* The special exemption preventing unionization at religious universities appears to be a thing of the past. The Fight To Unionize College Athletes Could Also Expand Union Rights For Graduate Students. A specter is haunting precarity. End College Legacy Preferences. We Refuse to Accept That Violence Against Us Is Necessary to the Sustenance of Our Education. Give the Customers What They Want.
* EXPLAINER: Is China a communist country?
* It’s official: Justice League will be a terrible film. Elsewhere in nerd mourning: the Star Wars Expanded Universe is officially dead.
* “Life: It’s literally all we have. But is it any good?” Spring’s best new comedy is free on YouTube.
* And the Internet is doomed. Enjoy your BUFFERING BUFFERING BUFFERING HAVE YOU TRIED THE NEW KFC DOUBLE DOWN? DOUBLE DOWN ON FUN! BUFFERING week.
* The point is truth and beauty, without which our lives will lack grace and meaning and our civilization will be spiritually hollowed out and the historical bottom line will be that future epochs will remember us as a coarse and philistine people who squandered our bottomlessly rich cultural inheritance for short-term and meaningless financial advantage. And that is why you should major in English.
* Wisconsin ranks #1 in the country for our rate of incarcerating African Americans. The state’s incarceration rate is 12.8%, meaning that one in eight black men are currently in state prison. In Milwaukee, the numbers are even more stark. More than half of the black men in Milwaukee have been incarcerated at one point or another, leaving them virtually unemployable as more and more employers run routine background checks. 2/3s of them are in the cities 6 poorest zip codes.
* Remember Black Mountain SOLE, the big MOOC U experiment? No one could have predicted it would turn out to be a complete sham.
* Our research confirms that there is a direct correlation between institutional prestige and candidate placement. If we consider the highest ranked programs, the three tied at #1, we find that Harvard University has successfully placed 239 political scientists at 75 institutions—including twelve at Harvard. Princeton has successfully placed 108 political scientists at 62 institutions—including five at Princeton. Stanford has successfully placed 128 political scientists at 51 institutions—including three at Stanford. The highest ranked public university, The University of Michigan at Ann Arbor (ranked number four overall), has successfully placed 141 political scientists in 61 institutions—including seven at Michigan. These four schools contribute 616 political scientists; roughly twenty percent of the total tenure-track lines in the discipline at research-intensive programs. The median institutional ranking for the 116 institutions covered is eleven, which implies that eleven schools contribute 50 percent of the political science academics to research-intensive universities in the United States. Over 100 political science PhD programs are graduating students that will contest the remaining 50 percent of openings. More links below the chart.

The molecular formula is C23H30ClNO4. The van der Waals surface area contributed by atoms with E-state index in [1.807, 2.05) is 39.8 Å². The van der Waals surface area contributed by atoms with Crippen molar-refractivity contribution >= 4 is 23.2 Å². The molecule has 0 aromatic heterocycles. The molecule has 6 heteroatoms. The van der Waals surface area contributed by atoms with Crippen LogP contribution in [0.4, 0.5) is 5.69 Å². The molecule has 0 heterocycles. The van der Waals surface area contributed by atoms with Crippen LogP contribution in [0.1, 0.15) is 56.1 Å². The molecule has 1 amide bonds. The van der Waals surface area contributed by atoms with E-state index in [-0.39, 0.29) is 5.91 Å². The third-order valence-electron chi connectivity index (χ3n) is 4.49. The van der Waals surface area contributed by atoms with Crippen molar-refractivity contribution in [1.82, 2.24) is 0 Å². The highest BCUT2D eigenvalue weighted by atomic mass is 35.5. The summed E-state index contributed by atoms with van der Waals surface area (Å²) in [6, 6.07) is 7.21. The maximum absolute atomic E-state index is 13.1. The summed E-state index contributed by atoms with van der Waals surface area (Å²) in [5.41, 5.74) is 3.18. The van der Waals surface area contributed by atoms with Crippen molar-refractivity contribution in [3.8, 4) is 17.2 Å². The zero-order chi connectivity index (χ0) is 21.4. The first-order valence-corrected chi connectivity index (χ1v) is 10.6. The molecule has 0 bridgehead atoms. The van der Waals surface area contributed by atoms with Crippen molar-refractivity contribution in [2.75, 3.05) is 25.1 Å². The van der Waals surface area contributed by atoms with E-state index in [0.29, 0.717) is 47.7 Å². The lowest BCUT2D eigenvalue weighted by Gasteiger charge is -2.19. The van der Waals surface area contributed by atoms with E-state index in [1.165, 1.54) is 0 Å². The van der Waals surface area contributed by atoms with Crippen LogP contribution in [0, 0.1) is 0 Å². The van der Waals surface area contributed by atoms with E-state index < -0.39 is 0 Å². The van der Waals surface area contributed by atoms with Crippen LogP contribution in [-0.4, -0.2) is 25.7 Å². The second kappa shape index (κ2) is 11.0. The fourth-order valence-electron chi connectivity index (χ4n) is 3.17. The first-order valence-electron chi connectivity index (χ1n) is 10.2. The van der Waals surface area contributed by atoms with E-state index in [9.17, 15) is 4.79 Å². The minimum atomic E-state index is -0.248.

* Interactive graphic: median income across the US.
* The bedroom tax was designed not just to reduce the welfare bill, but to make an example of those whose benefits were cut. Britain has a housing shortage and a costly welfare state, due to high unemployment, chronic low wages, and an unresolved global economic crisis for which British banks are partly to blame. The bedroom tax sharpens a structural economic problem into a attack on the poor and sick, who are now to be considered lazy, luxuriating in more space than they need in some of the most crowded cities on earth. It’s not just about the money. It’s about making sure people with disabilities and mental health problems no longer get the basic space to live.
* Across the country, public schools employ about 250,000 fewer people than before the recession, according to figures from the Labor Department. Enrollment in public schools, meanwhile, has increased by more than 800,000 students. To maintain prerecession staffing ratios, public school employment should have actually grown by about 132,000 jobs in the past four years, in addition to replacing those that were lost, said Heidi Shierholz, an economist at the Economic Policy Institute in Washington.
* Elf advocates are successfully delaying Icelandic road projects due to concerns over the possibility of elf nesting habitats in rural lava fields. Concerns over the “hidden folk” are central to Icelandic culture — according to a 2007 poll, 62 percent of Icelandic residents think it’s at least possible that elves exist.
* More simply, as they say in the article, “the Republican Party has engaged in strategic demobilization efforts in response to changing demographics, shifting electoral fortunes, and an internal rightward ideological drift among the party faithful.” Those demobilization efforts are targeted towards black voters in particular, minority voters in general, as well as the poor, all of whom tend to vote Democratic, while they seek to avoid impacting elderly (white) voters who tend to vote Republican. It’s also worth noting that both the efforts and the research is not limited to voter ID laws, but includes proof of citizenship requirements, registration restrictions, and absentee and early voting restrictions. There is a tendency, even among liberals, to dismiss such efforts as simply a legitimate effort to ensure that people have ids. Leaving aside that this still can be a barrier to exercising a fundamental right, such arguments obviously don’t apply to all these restrictions. While they found a small influence for accusations of “voter fraud” this is dwarfed by these other considerations. Targeting the Right To Vote.
* Meanwhile, the Wall Street Journal runs an op-ed just straight out calling for a return to white male rule. Merry Christmas, everyone!